The North has also reportedly banned ships from the waters that have seen two deadly clashes in the past 10 years between the neighbours who are technically still at war.

Rising tensions

No formal peace treaty was ever agreed after the Korean War, with only a fragile ceasefire or armistice signed in 1953 to keep the status quo.

South Korea says it has sent a missile boat to its disputed sea border with the North [AFP]
Last week North Korea announced it was no longer bound by the pact and threatened military action against the South.

That threat came in the wake of international condemnation of its nuclear test on May 25 and subsequent firing of several short-range missiles which have ratcheted up tensions on the Korea Peninsula.

The UN Security Council has yet to announce any punitive action for the nuclear test, with Susan Rice, the US ambassador, saying on Monday that key powers were making progress on a new resolution that is likely to expand sanctions against the North.

Leaders of the 10-member Association of Southeast Asian Nations (Asean) also condemned the nuclear test and missile launches on Tuesday at the end of a two-day summit with South Korea.

But Pyongyang seems undeterred, with fresh reports emerging on Tuesday that it was preparing to test an intercontinental ballistic missile.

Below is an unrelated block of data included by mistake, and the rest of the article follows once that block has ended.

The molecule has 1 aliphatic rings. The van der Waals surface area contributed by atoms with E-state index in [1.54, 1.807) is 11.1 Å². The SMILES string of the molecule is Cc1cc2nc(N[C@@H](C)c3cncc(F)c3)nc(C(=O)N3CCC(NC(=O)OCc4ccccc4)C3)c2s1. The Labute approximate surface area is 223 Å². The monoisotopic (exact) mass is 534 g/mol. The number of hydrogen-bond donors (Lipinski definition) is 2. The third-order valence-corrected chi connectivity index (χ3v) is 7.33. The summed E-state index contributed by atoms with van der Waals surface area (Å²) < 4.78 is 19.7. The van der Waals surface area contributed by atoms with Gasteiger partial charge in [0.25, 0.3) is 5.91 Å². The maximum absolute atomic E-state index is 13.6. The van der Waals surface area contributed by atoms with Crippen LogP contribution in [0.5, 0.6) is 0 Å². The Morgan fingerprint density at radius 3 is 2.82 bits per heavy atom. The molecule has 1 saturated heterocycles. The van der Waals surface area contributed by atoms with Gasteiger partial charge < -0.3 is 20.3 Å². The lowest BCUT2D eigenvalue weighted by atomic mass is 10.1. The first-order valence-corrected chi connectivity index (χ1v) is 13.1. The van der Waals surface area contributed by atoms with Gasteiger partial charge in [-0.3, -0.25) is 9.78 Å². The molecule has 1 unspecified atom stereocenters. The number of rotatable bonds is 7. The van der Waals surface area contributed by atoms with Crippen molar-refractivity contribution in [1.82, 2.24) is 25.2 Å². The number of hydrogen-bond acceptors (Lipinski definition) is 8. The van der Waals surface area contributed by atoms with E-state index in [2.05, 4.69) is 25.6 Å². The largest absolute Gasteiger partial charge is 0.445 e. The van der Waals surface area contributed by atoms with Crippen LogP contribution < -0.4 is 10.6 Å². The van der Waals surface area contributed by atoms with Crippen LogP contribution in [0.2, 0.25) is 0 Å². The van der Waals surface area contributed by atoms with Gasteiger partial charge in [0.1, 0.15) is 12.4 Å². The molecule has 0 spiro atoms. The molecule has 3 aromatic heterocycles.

Missile launch

In depth


 North Korea's nervous neighbours
 
N Korea's nuclear trump card
 A state of war
 Timeline: N Korea's bomb
 Obama condemns 'reckless' N Korea
 N Korea nuclear test angers China
 Seoul joins US anti-WMD drive
 Markets rattled by N Korea test
 World reaction: N Korea bomb test

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Satellite images and other intelligence indicate the North has transported the missile to the new Dongchang-ni facility near China and could be ready to fire it next week, South Korea's Yonhap news agency reported.

A US official, speaking on condition of anonymity, confirmed the report and said the missile was moved by train, although he did not comment on where it was moved to and said it could be more than a week before Pyongyang was ready to launch it.

On Monday, a South Korean defence ministry spokesman confirmed that it had "detected signs that North Korea is preparing to fire an ICBM [intercontinental ballistic missile]".

The missile is believed to have a range of up to 6,500km, the JoongAng Ilbo newspaper reported, citing an unnamed South Korean official.

That distance would put Alaska and US bases on the Pacific island of Guam, along with all of Japan, within striking range.

Seoul's Chosun Ilbo newspaper, citing an unidentified South Korean government official, reported on Tuesday that the North may have manufactured up to four long-range missiles.

Meanwhile, two South Korean newspapers reported on Tuesday that Kim Jong-il's youngest son, the 26-year-old Kim Jong-un, had been chosen to be his father's successor.

Amid the escalating tensions on the Korean Peninsula, the trial of two American journalists, Laura Ling and Euna Lee, is set to begin in Pyongyang on Thursday.

The two have been accused of entering the country illegally and engaging in "hostile acts".